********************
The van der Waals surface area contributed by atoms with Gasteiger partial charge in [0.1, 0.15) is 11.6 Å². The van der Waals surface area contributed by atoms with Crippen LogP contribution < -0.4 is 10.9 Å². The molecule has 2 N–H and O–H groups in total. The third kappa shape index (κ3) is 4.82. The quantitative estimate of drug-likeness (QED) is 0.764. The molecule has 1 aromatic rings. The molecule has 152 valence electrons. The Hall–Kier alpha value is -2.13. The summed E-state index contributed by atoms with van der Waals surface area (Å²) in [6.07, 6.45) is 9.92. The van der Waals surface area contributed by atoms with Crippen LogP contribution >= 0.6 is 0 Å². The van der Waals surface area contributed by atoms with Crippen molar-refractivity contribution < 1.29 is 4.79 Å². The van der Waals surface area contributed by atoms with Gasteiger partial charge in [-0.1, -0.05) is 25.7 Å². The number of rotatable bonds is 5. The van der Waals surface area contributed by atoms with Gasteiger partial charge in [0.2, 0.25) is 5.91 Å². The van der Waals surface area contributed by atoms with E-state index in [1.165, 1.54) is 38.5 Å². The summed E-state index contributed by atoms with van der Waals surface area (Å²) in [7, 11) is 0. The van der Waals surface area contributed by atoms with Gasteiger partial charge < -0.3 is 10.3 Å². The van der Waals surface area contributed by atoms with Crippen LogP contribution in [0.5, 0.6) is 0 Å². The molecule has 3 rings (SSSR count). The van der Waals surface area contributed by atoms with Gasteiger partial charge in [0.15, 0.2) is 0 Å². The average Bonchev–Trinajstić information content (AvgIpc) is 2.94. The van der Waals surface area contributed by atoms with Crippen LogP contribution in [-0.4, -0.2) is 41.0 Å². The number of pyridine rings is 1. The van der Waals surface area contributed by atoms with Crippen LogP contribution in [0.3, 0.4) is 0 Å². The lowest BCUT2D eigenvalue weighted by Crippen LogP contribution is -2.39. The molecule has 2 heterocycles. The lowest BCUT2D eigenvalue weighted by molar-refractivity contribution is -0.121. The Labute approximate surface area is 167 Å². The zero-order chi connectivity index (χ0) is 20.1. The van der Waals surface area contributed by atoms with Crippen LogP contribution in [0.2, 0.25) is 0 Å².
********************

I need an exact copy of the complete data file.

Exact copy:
The van der Waals surface area contributed by atoms with Gasteiger partial charge in [0.1, 0.15) is 11.6 Å². The van der Waals surface area contributed by atoms with Crippen LogP contribution < -0.4 is 10.9 Å². The molecule has 2 N–H and O–H groups in total. The third kappa shape index (κ3) is 4.82. The quantitative estimate of drug-likeness (QED) is 0.764. The molecule has 1 aromatic rings. The molecule has 152 valence electrons. The Hall–Kier alpha value is -2.13. The summed E-state index contributed by atoms with van der Waals surface area (Å²) in [6.07, 6.45) is 9.92. The van der Waals surface area contributed by atoms with Crippen LogP contribution >= 0.6 is 0 Å². The van der Waals surface area contributed by atoms with Crippen molar-refractivity contribution < 1.29 is 4.79 Å². The van der Waals surface area contributed by atoms with Gasteiger partial charge in [-0.1, -0.05) is 25.7 Å². The number of rotatable bonds is 5. The van der Waals surface area contributed by atoms with Gasteiger partial charge in [0.2, 0.25) is 5.91 Å². The van der Waals surface area contributed by atoms with E-state index in [1.165, 1.54) is 38.5 Å². The summed E-state index contributed by atoms with van der Waals surface area (Å²) in [7, 11) is 0. The van der Waals surface area contributed by atoms with Gasteiger partial charge < -0.3 is 10.3 Å². The van der Waals surface area contributed by atoms with Crippen LogP contribution in [0.5, 0.6) is 0 Å². The molecule has 3 rings (SSSR count). The van der Waals surface area contributed by atoms with Gasteiger partial charge in [0.15, 0.2) is 0 Å². The average Bonchev–Trinajstić information content (AvgIpc) is 2.94. The van der Waals surface area contributed by atoms with Crippen LogP contribution in [-0.4, -0.2) is 41.0 Å². The number of pyridine rings is 1. The van der Waals surface area contributed by atoms with Crippen LogP contribution in [0.3, 0.4) is 0 Å². The lowest BCUT2D eigenvalue weighted by Crippen LogP contribution is -2.39. The molecule has 2 heterocycles. The lowest BCUT2D eigenvalue weighted by molar-refractivity contribution is -0.121. The Labute approximate surface area is 167 Å². The zero-order chi connectivity index (χ0) is 20.1. The van der Waals surface area contributed by atoms with Crippen LogP contribution in [0.2, 0.25) is 0 Å².